Referring generally to FIG. 1, a block diagram of an exemplary sonar system 10 is provided from which the general operation of an active sonar system will be described, including a system comprising embodiments of the present invention. The active sonar system 10 includes an operator interface 12, a processing computer 14, and sonar transmitting/receiving means 16,18. The processing computer 14 may utilize memory 20, such as ROM and/or RAM, an interface 22 for connecting input/output hardware, such as operator interface 12, a central processing unit (CPU) 24, and a digital signal processor (DSP) 28, each coupled to a data bus 26. The operator interface 12 may comprise a display screen and/or input devices, such as a keyboard and/or mouse for operational control of the sonar system.
 The DSP 28 may take inputs from the processing computer 14 to drive a waveform generator 30, such as a synthesizer, for providing a signal to at least one transducer 36 for transmitting a sonar signal 37. In operation, the transmitted sonar signal 37 is reflected of an object or target, and produces a return signal 38. The return signal 38 is received by at least one second transducer 34, for example, an array of piezoelectric-based hydrophones. The second transducer 34 provides an analog version of the reflected return signal to a receiver 32. The receiver 32 may include filters, amplifiers, and/or analog to digital converters for providing a digitized version of the return signal to the DSP 28. The DSP 28 may comprise a beamformer, signal filters, and/or demodulators to process the digitized return signal. Likewise, the DSP 28 may include FFT circuitry for converting the time-domain return signal to the frequency-domain.
 The resulting return signal data (typically magnitude data) is transferred over the data bus 26, where it may be stored in memory 20 and/or provided to the operator interface 12, such as a display device. The display device may comprise a CRT, plasma, LCD, or other suitable display type for presenting the received return signal data to an operator in a visual manner, usually in the form of a range vs. bearing output.
 An objective of the present invention is to improve the ability of an active sonar system to detect a submerged object by processing not only the magnitude of return signals, but also their phase. The phase of a reflected return signal is influenced by the acoustic impedance of the reflecting object. This acoustic impedance is a function of a number of characteristics of the object, most notably its density and Young's Modulus. Accordingly, the acoustic impedance of the target's background, i.e., the ocean and/or the ocean bottom, is typically distinct from the acoustic impedance of the target itself because of their differing material compositions. It follows that a target may be detected by evaluating the phase of the return signals, and more particularly, by detecting variations in return signal phase.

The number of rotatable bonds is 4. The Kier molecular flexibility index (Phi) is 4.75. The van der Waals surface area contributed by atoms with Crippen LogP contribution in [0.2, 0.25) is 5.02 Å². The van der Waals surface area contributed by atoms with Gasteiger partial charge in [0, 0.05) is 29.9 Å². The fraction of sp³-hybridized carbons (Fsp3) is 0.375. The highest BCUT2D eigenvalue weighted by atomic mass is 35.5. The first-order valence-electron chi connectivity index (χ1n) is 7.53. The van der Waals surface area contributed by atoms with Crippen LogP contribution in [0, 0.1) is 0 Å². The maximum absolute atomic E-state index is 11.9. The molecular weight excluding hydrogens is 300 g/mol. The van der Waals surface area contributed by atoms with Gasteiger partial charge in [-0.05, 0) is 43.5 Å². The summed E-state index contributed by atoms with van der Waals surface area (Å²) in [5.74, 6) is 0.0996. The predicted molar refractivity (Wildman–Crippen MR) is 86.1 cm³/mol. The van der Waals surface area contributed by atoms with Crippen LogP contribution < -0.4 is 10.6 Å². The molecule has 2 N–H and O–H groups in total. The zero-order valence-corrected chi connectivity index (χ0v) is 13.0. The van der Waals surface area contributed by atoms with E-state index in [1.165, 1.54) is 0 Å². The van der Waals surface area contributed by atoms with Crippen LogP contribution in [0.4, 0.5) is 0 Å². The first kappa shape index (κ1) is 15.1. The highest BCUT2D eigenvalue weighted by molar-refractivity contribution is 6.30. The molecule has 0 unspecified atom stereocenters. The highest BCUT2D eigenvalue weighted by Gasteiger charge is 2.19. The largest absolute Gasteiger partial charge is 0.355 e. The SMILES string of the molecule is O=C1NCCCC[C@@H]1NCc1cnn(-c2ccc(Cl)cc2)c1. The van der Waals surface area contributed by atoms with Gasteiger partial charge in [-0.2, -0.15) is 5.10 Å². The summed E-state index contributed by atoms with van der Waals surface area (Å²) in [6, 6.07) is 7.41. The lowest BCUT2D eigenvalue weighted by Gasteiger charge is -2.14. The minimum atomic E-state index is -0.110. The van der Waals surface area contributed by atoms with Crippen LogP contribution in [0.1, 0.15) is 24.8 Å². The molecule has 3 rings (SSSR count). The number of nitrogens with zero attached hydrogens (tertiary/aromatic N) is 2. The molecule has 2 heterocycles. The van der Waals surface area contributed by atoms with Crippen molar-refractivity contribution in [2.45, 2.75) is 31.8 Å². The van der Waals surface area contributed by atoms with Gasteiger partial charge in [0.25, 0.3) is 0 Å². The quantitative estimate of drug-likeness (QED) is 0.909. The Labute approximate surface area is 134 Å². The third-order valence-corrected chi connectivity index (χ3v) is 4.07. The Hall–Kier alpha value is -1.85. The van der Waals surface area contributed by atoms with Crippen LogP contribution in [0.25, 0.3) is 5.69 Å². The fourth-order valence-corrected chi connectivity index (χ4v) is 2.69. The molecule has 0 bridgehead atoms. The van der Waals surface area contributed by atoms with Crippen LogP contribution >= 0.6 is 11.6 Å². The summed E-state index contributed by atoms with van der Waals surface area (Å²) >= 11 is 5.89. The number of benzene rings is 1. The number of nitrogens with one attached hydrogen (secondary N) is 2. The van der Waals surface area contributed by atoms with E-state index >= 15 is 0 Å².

Referring to FIG. 2, a block diagram of an embodiment of the sonar system 100 of the present invention is provided. Similar to the arrangement described above with respect to FIG. 1, the sonar system 100 comprises at least one sonar transducer 136, such as a hydrophone configured to transmit a signal 103 through the water medium. The transmitted signal 103 is reflected off an object or target 101, producing a return signal 105 having an accompanying magnitude and phase. As indicated above, the phase of the return signal is dictated, in part, by the material properties of the target 101. The time-variant return signal 105 may take the general form:
 wherein A is the magnitude of the return signal, f is its frequency, and θ is the signal phase.
 A portion of the return signal 105 is received by at least one second transducer 134, for example an array of hydrophones. The at least one second transducer 134 provides a receiver 132 with an analog return signal representative of the received return signal 105. As described above with respect to FIG. 1, the receiver 132 may include an amplifier and/or associated filters as is known in the art, as well as an analog to digital converter for providing a DSP 128, including a beamformer 129, with a digitized version of the return signal. The beamformer 129 is operative to combine the received return signals to form one or more beams. Each beam is the result of a combination of the output signals of the at least one second transducer 134, and are arranged according to the direction of the received signals 105, while signals arriving from other directions are de-emphasized. In this way, the beamformer 129 operates as a type of special filter to separate the return signal from unwanted noise and interference.
 In one embodiment of the present invention, the beam-formed return signal is provided to an FFT module 131. The FFT module 131 is used to convert the received time-domain return signal to its frequency-domain Fourier transform. The resulting Fourier transform may be provided to a processor, for example, a signal demodulator 133 for extracting both magnitude and phase data from the transform, with the phase of the transform being equal to the inverse tangent of the imaginary portion divided by the real portion.
 While the above describes signal processing in the frequency-domain using an FFT, it is envisioned that the processing of the return signal and the extracting of magnitude and phase data can be accomplished in the time-domain without departing from the scope of the present invention.